Nancy Drew’s Sexy Secrets, Part 2: A Little History


The first Nancy Drew books were action-packed adventure stories ghostwritten by the first woman ever to receive a masters of journalism from the University of Iowa in 1927.

Mildred Wirt Benson (under the pen name “Carolyn Keane”) still remains an unsolved mystery, but it’s obvious that she lived in a different world. Benson practically fell through time, according to Wikipedia, living for 97 years, from 1905 to 2002. And though she didn’t write Password to Larkspur Lane, she is responsible for the The Mystery at Lilac Inn, which is often cited for another unfortunate anachronism in the original Nancy Drew series – racism.

In fact, the book’s first three chapters are all about Nancy trying to find a substitute housekeeper when her maid goes out of town, with Benson writing that there’s a “slovenly colored woman” who Nancy rejects (along with an “Irish woman,” and a “Scotch lassie.”) And in a 1930 Benson book, The Hidden Staircase, she uses almost identical language to describe the villain’s maid – a “fat, slovenly looking colored woman”. When Nancy sneaks in through the cellar window – and accidentally makes a noise – she brings the villain’s maid downstairs to investigate. And then the maid says….

“I done reckons my old ears is playing me false. I hears noises dat sounds like dey was in de basement and dey was only in my haid.”

Yes, Benson writes the maid’s dialogue with the same dialect throughout the book. Later Nancy sneaks into a room in the hallway, and the villain’s pet parrot starts squawking. The maid comes running, and Nancy hides in the closet.

“How comes you so excited to-night, talkbird?” the woman demanded crossly. “You carries on like a fool with all yo’ squawkin’ and speechifyin’.”

And when the cops finally come, the maid holds them off with a shotgun.

To be fair, it was a long time ago. When Applewood Books ultimately republished these original texts in 1991, they added a preface with some soul-searching, acknowledging that “Much has changed” in America. (“The modern reader may be delighted with the warmth and exactness of the language, the wholesome innocence of the characters…but just as well, the modern reader may be extremely uncomfortable with the racial and social stereotypes…”)

No matter how ugly these scenes are, the preface concludes, “These books are part of our heritage. They are a window on our real past.” And all of these books were eventually re-written, though even those changes offer their own cultural clues.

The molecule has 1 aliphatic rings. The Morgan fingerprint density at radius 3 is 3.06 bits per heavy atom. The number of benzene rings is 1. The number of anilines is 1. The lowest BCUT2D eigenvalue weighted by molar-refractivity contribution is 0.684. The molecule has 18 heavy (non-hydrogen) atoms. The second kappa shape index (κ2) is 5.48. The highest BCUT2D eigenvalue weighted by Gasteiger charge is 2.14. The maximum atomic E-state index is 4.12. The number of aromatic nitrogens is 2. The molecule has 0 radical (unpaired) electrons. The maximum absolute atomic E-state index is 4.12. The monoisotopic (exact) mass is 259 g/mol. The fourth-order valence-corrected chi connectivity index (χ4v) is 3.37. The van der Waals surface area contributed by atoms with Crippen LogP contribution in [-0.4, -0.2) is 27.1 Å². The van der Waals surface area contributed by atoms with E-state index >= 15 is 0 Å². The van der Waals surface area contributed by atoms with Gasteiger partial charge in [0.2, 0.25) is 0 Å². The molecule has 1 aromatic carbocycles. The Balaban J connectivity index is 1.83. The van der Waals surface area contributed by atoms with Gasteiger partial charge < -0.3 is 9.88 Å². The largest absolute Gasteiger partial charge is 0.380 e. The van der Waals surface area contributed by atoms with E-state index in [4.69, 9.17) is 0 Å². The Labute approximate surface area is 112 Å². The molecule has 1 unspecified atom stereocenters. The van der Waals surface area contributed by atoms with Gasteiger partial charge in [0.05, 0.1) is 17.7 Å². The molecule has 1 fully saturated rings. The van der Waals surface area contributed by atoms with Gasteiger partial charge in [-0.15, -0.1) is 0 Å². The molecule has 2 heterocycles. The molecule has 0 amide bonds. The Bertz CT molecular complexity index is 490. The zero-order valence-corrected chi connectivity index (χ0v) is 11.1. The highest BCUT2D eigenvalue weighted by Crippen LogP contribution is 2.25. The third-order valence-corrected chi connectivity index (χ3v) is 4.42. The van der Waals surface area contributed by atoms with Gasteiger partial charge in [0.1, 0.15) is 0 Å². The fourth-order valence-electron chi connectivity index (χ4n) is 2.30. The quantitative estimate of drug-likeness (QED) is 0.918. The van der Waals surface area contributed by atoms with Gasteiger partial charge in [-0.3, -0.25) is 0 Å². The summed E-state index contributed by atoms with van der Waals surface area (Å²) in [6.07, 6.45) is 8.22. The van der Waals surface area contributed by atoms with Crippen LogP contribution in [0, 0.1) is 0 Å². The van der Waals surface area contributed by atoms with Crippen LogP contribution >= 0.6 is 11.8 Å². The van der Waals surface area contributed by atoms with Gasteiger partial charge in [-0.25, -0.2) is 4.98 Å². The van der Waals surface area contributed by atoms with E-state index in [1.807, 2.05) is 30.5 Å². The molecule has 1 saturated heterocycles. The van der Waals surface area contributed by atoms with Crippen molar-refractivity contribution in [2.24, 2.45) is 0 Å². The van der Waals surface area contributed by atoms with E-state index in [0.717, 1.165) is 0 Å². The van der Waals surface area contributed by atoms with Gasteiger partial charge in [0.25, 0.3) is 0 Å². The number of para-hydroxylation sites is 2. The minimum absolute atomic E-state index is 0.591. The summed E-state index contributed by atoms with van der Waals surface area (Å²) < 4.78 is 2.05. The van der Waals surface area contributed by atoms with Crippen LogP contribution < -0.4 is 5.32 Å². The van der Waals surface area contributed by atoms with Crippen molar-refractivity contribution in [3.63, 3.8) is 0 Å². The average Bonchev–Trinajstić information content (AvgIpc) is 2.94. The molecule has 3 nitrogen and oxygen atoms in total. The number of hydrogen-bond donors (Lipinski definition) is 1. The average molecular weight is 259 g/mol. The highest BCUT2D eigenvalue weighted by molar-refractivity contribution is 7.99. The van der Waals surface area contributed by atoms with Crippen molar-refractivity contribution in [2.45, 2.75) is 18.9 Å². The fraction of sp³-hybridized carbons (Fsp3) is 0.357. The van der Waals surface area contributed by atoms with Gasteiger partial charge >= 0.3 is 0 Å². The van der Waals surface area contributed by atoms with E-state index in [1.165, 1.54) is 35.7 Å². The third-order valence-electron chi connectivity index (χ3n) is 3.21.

By the 1950s Mary Mason’s simple getaway car had become an elaborate two-man submarine, and jewel thief Mary was transformed into a spy for a massive foreign espionage ring – presumably reflecting anti-communist Cold War tensions.

But the changes also stripped away much of the gritty personality from the characters, reducing them to the bland action-hero stand-ins we know today, and making them more suitable for an ongoing series of massively-franchised children’s books. In the original books, the Nancy Drew character was much more realistic, which explains the impact she had on earlier generations. USA Today even reports that on the Supreme Court, all three female justices cite that original Nancy Drew as an influence – Sandra Day O’Connor, Ruth Ginsburg, and Sonia Sotomayor.

But now the updated characters are so insistently good, they almost dare readers to invent their own sexy subtexts. In one episode of That 70s Show, Jackie insists on reading a Nancy Drew mystery out loud during a sleep-over with her boyfriend. (“Dammit.” says Kelso. “Why do I always have to Bess?”) And in 2004 the commenters at Something Awful even submitted their own sexy re-imagined covers for both Nancy Drew and Hardy Boys books.

The world’s changed a lot, even if Nancy Drew hasn’t. (If Nancy Drew is a lesbian, don’t tell Pamela Sue Martin. In 1978, when she was 25, the TV actress who’d played Nancy Drew in the 1970s did a naked pictorial in the prototypical men’s magazine Playboy

.) I want to believe modern Nancy Drew writers understood this secret intrigue when they created a 1995 TV version. Its last episode ends with Nancy abruptly breaking things off

with her boyfriend Ned.

“He was right. Our relationship is a mystery. But it’s the one mystery I can’t seem to solve…”

This year marks the 80th anniversary of the very first Nancy Drew books. But it’s important to remember that no matter how quaint she started out, every once in a while, even those original old-fashioned Nancy books would still blurt out something so surprisingly progressive and modern, it’d make you want to cheer. For example, in the 1933 book Password to Larkspur Lane, Nancy tells her friend Helen to wear hiking clothes, since they’re sneaking through the woods. I think this should be hung over the arch at the Nancy Drew School of Business.

“We are going to use strategy, but not charm, so put that frilly frock away.”

You go, girl!

Don’t let anyone tell you how to behave – no matter what decade it is!

This post originally appeared on the blog 10 Zen Monkeys. Republished with permission.

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